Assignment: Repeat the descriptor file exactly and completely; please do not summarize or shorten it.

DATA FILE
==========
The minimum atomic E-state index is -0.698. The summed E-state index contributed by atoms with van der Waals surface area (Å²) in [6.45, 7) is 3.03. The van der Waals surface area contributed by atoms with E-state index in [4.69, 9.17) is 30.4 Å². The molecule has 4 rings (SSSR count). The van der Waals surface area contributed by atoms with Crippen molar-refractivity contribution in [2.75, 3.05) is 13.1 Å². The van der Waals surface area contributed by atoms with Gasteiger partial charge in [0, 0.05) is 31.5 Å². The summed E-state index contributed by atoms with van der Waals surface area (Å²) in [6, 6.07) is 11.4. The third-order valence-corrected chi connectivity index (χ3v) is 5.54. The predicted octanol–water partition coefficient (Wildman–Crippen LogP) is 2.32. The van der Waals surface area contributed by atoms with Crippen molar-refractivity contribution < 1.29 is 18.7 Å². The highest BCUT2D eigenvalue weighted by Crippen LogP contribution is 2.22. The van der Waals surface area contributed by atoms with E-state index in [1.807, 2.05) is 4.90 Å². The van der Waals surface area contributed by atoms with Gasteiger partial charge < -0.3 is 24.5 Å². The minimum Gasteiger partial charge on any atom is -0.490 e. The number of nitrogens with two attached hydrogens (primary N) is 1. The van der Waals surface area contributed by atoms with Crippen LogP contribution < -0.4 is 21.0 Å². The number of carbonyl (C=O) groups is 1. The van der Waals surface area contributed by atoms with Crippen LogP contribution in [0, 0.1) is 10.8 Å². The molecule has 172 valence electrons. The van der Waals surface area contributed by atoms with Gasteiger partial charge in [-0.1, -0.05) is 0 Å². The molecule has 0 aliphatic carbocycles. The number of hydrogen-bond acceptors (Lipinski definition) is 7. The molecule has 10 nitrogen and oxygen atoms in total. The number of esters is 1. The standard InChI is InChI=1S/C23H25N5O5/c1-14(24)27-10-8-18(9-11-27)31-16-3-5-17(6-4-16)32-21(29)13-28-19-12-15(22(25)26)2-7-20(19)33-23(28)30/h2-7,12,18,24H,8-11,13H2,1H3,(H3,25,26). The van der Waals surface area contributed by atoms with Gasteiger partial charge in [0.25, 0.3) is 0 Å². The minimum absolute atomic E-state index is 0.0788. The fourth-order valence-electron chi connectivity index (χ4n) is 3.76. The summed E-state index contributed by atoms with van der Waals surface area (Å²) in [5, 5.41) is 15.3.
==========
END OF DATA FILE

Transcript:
The minimum atomic E-state index is -0.698. The summed E-state index contributed by atoms with van der Waals surface area (Å²) in [6.45, 7) is 3.03. The van der Waals surface area contributed by atoms with E-state index in [4.69, 9.17) is 30.4 Å². The molecule has 4 rings (SSSR count). The van der Waals surface area contributed by atoms with Crippen molar-refractivity contribution in [2.75, 3.05) is 13.1 Å². The van der Waals surface area contributed by atoms with Gasteiger partial charge in [0, 0.05) is 31.5 Å². The summed E-state index contributed by atoms with van der Waals surface area (Å²) in [6, 6.07) is 11.4. The third-order valence-corrected chi connectivity index (χ3v) is 5.54. The predicted octanol–water partition coefficient (Wildman–Crippen LogP) is 2.32. The van der Waals surface area contributed by atoms with Crippen molar-refractivity contribution < 1.29 is 18.7 Å². The highest BCUT2D eigenvalue weighted by Crippen LogP contribution is 2.22. The van der Waals surface area contributed by atoms with E-state index in [1.807, 2.05) is 4.90 Å². The van der Waals surface area contributed by atoms with Gasteiger partial charge < -0.3 is 24.5 Å². The minimum Gasteiger partial charge on any atom is -0.490 e. The number of nitrogens with two attached hydrogens (primary N) is 1. The van der Waals surface area contributed by atoms with Crippen LogP contribution < -0.4 is 21.0 Å². The number of carbonyl (C=O) groups is 1. The van der Waals surface area contributed by atoms with Crippen LogP contribution in [0, 0.1) is 10.8 Å². The molecule has 172 valence electrons. The van der Waals surface area contributed by atoms with Gasteiger partial charge in [-0.1, -0.05) is 0 Å². The molecule has 0 aliphatic carbocycles. The number of hydrogen-bond acceptors (Lipinski definition) is 7. The molecule has 10 nitrogen and oxygen atoms in total. The number of esters is 1. The standard InChI is InChI=1S/C23H25N5O5/c1-14(24)27-10-8-18(9-11-27)31-16-3-5-17(6-4-16)32-21(29)13-28-19-12-15(22(25)26)2-7-20(19)33-23(28)30/h2-7,12,18,24H,8-11,13H2,1H3,(H3,25,26). The van der Waals surface area contributed by atoms with Gasteiger partial charge in [0.25, 0.3) is 0 Å². The minimum absolute atomic E-state index is 0.0788. The fourth-order valence-electron chi connectivity index (χ4n) is 3.76. The summed E-state index contributed by atoms with van der Waals surface area (Å²) in [5, 5.41) is 15.3.